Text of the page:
Systemtheorie - Methoden und Anwendungen für ein- und mehrdimensionale Systeme (German Edition)

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Other uses include treatment for skin complaints and to sooth a cough. Not only can you fill your garden with colorful spruce trees of assorted shapes and sizes; with some research you might even be able to fill your medicine cabinet with remedies made from those same trees.

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Many conifer cones are edible and could be deliciously prepared, to expand our diet plan. You are commenting using your WordPress. You are commenting using your Twitter account. You are commenting using your Facebook account. Notify me of new comments via email. Notify me of new posts via email. This site uses Akismet to reduce spam. Learn how your comment data is processed. Skip to content Remember Euell Gibbons?

Ponderosa Pine

Care for a cup of tea? Previous The fantastic four. The pine nuts we cook with come from the Swiss Stone Pine. My wife made some very interesting candy using pine nuts this past holiday season!

Foraging for Pine Needles (and other conifer needles)

Leave a Reply Cancel reply Enter your comment here They have, over millennia, become ingrained parts of culture and daily life. They provide wood to build our houses, and christmas trees which we celebrate around in December. In some cultures, conifers provide important medicines, craft materials and even edible nuts. This chapter will broaden your insight into what you can use conifers for, and the commercial opportunities which conifers offer.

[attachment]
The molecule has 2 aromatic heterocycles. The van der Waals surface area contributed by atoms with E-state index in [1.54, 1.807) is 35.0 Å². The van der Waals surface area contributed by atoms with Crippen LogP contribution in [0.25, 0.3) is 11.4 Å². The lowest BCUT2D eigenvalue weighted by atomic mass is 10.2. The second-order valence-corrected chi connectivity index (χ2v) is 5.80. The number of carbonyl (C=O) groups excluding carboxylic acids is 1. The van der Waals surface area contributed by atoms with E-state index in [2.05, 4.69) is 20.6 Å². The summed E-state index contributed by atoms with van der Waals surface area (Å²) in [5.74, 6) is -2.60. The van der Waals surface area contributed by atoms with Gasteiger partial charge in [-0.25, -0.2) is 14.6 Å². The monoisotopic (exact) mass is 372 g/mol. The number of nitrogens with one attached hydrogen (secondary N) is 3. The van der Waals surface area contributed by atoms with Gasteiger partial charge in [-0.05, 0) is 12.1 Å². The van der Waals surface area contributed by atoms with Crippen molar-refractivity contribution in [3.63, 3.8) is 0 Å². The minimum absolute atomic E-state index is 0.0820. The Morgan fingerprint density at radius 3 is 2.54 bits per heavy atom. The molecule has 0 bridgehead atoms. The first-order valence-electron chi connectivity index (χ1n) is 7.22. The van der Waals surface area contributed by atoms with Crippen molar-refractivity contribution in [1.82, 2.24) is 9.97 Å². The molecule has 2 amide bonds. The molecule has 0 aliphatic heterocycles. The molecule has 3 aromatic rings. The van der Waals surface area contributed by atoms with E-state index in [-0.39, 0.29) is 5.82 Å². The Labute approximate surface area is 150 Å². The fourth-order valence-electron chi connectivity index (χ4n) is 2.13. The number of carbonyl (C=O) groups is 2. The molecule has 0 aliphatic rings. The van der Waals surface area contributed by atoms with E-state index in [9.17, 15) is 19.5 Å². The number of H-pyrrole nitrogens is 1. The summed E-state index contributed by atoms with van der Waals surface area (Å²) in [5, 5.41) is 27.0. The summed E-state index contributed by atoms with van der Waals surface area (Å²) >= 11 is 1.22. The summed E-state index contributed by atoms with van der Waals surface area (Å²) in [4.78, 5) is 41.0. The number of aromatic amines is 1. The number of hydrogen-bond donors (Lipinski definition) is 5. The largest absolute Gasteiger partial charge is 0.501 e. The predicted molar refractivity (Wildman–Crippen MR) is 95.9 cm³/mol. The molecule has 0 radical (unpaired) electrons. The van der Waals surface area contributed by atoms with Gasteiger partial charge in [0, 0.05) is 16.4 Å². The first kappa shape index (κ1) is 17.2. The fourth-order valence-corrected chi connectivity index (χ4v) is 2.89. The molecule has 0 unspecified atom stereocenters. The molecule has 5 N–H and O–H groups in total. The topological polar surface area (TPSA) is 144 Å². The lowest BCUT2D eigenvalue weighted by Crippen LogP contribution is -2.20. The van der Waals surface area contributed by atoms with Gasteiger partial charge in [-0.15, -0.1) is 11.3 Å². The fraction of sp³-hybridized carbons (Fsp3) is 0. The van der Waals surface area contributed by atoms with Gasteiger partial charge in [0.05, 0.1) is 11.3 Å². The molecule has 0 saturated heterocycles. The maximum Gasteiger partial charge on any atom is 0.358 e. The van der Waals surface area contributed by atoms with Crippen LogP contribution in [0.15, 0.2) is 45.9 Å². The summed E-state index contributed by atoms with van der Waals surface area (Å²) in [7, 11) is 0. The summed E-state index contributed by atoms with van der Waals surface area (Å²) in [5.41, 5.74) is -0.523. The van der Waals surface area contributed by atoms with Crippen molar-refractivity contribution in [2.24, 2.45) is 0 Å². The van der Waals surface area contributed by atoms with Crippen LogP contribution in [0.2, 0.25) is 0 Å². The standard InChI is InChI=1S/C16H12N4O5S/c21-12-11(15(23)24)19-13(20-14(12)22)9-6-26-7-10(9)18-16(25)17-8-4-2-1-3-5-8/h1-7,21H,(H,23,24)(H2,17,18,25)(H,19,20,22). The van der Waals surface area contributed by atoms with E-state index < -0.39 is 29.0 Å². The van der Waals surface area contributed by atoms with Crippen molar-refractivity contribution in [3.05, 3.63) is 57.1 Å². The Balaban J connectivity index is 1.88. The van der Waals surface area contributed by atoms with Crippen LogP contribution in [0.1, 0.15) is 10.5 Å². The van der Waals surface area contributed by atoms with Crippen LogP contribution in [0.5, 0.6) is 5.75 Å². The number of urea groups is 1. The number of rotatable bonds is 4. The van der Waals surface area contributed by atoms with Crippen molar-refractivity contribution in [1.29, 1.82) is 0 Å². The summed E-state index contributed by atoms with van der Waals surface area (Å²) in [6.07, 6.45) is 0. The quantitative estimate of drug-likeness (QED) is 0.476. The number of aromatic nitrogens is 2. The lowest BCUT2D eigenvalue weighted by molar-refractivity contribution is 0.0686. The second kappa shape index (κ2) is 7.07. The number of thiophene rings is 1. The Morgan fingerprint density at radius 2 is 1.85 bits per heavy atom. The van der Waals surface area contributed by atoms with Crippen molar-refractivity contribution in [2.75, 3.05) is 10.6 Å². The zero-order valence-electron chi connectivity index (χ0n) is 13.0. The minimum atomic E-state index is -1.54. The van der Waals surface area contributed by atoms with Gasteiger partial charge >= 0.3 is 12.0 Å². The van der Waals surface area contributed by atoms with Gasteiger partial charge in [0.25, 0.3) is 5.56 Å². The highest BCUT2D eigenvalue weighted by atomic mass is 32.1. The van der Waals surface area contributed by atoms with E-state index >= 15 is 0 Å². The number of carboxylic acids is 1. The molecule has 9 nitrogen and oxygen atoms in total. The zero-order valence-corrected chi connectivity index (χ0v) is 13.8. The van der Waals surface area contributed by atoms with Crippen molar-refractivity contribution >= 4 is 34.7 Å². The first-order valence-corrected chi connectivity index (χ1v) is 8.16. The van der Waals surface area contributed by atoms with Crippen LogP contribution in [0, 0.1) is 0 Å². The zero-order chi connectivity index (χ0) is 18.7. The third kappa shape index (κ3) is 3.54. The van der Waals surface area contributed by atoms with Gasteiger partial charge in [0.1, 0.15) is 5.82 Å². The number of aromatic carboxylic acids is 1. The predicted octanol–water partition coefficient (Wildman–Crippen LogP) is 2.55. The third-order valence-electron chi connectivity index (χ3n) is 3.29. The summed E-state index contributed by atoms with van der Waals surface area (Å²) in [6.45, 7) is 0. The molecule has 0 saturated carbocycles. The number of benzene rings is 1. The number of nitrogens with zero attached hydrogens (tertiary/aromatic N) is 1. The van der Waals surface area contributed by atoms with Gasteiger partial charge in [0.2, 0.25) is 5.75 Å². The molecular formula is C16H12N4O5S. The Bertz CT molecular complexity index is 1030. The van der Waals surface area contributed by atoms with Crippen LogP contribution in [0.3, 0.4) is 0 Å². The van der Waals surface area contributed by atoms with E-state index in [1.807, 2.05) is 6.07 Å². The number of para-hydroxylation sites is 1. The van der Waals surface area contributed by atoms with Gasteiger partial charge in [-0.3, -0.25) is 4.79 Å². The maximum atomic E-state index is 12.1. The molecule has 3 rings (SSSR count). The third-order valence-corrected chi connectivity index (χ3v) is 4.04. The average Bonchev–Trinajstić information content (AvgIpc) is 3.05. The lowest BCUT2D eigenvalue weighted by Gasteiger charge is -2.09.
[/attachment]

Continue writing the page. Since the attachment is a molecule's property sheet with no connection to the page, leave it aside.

Various conifers produce edible nuts, though in most cases they are not commercially viable as a commercial crop. In many cases animals or birds will eat nuts before they can be harvested, inaccessibility of nuts on tall trees poses a problem, or the quantity and size of nuts obtained is too small to make it really worth while harvesting. Some of the more notable species include: Pinus pinea is perhaps the main species that is grown commercially. In Spain and France, there are commercial plantations which produce Pinus pinea nuts for export throughout the world.

There are at least 15 species of pine nuts which are harvested and eaten, though in most instances they are only used as food in a local area where they occur The Hopi and Navajo indians of North America for instance, eat nuts from Pinus cembrioides and some related species, either as whole kernels or ground into a flour and baked.

Pinus gerardiana is another species, from which nuts are a relished food in parts of central Asia where it occurs. Nuts from this pine called Chilgoza nuts are exported from parts of the Himalayas and Afghanistan, into India. Araucaria bidwillii seed has been a prized food of aborigines from South East Queensland, roasted and eaten in large quantities when almost ripe. Araucaria excelsa and A. In Asia these are processed, packaged and sold as a commercial desert nut. Roasted Ginkgo biloba nuts prized eating in China. Oils extracted from conifers are often pungent, but refreshing.

Many have astringent qualities ie. The can however, often cause irritation or even poisoning, if taken excessively, or by sensitive people. Natural therapists do use conifer extracts in herbal medicines and aromatheraphy, but proper use requires expert training.

Edible Elements of Conifers